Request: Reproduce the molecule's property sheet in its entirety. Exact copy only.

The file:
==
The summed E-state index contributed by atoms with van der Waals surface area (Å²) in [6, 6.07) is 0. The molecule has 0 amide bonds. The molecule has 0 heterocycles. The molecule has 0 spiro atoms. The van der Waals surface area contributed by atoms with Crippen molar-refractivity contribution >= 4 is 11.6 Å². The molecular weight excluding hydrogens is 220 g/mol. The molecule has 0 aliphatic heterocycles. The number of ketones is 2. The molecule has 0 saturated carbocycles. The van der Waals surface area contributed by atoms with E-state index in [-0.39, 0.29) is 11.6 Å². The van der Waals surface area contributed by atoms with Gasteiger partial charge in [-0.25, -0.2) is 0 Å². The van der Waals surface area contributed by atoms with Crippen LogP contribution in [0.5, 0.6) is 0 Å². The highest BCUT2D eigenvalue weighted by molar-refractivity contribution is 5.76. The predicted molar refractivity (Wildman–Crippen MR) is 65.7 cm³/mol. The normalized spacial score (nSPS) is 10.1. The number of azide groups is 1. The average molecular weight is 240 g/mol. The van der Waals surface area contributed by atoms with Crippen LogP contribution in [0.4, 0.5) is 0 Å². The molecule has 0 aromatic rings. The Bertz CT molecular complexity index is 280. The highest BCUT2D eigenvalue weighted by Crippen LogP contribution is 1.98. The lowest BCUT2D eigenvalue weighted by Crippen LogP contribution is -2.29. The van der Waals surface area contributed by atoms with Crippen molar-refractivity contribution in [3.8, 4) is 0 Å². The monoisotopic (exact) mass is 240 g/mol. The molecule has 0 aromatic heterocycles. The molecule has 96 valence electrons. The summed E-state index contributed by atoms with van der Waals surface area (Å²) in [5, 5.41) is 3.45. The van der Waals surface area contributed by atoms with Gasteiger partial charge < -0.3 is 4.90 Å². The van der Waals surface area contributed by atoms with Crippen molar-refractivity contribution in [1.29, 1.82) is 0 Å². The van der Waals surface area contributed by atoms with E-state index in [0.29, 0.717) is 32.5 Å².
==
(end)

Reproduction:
The summed E-state index contributed by atoms with van der Waals surface area (Å²) in [6, 6.07) is 0. The molecule has 0 amide bonds. The molecule has 0 heterocycles. The molecule has 0 spiro atoms. The van der Waals surface area contributed by atoms with Crippen molar-refractivity contribution >= 4 is 11.6 Å². The molecular weight excluding hydrogens is 220 g/mol. The molecule has 0 aliphatic heterocycles. The number of ketones is 2. The molecule has 0 saturated carbocycles. The van der Waals surface area contributed by atoms with E-state index in [-0.39, 0.29) is 11.6 Å². The van der Waals surface area contributed by atoms with Gasteiger partial charge in [-0.25, -0.2) is 0 Å². The van der Waals surface area contributed by atoms with Crippen LogP contribution in [0.5, 0.6) is 0 Å². The highest BCUT2D eigenvalue weighted by molar-refractivity contribution is 5.76. The predicted molar refractivity (Wildman–Crippen MR) is 65.7 cm³/mol. The normalized spacial score (nSPS) is 10.1. The number of azide groups is 1. The average molecular weight is 240 g/mol. The van der Waals surface area contributed by atoms with Crippen LogP contribution in [0.4, 0.5) is 0 Å². The molecule has 0 aromatic rings. The Bertz CT molecular complexity index is 280. The highest BCUT2D eigenvalue weighted by Crippen LogP contribution is 1.98. The lowest BCUT2D eigenvalue weighted by Crippen LogP contribution is -2.29. The van der Waals surface area contributed by atoms with Crippen molar-refractivity contribution in [3.8, 4) is 0 Å². The monoisotopic (exact) mass is 240 g/mol. The molecule has 0 aromatic heterocycles. The molecule has 96 valence electrons. The summed E-state index contributed by atoms with van der Waals surface area (Å²) in [5, 5.41) is 3.45. The van der Waals surface area contributed by atoms with Gasteiger partial charge < -0.3 is 4.90 Å². The van der Waals surface area contributed by atoms with Crippen molar-refractivity contribution in [1.29, 1.82) is 0 Å². The van der Waals surface area contributed by atoms with E-state index in [0.29, 0.717) is 32.5 Å².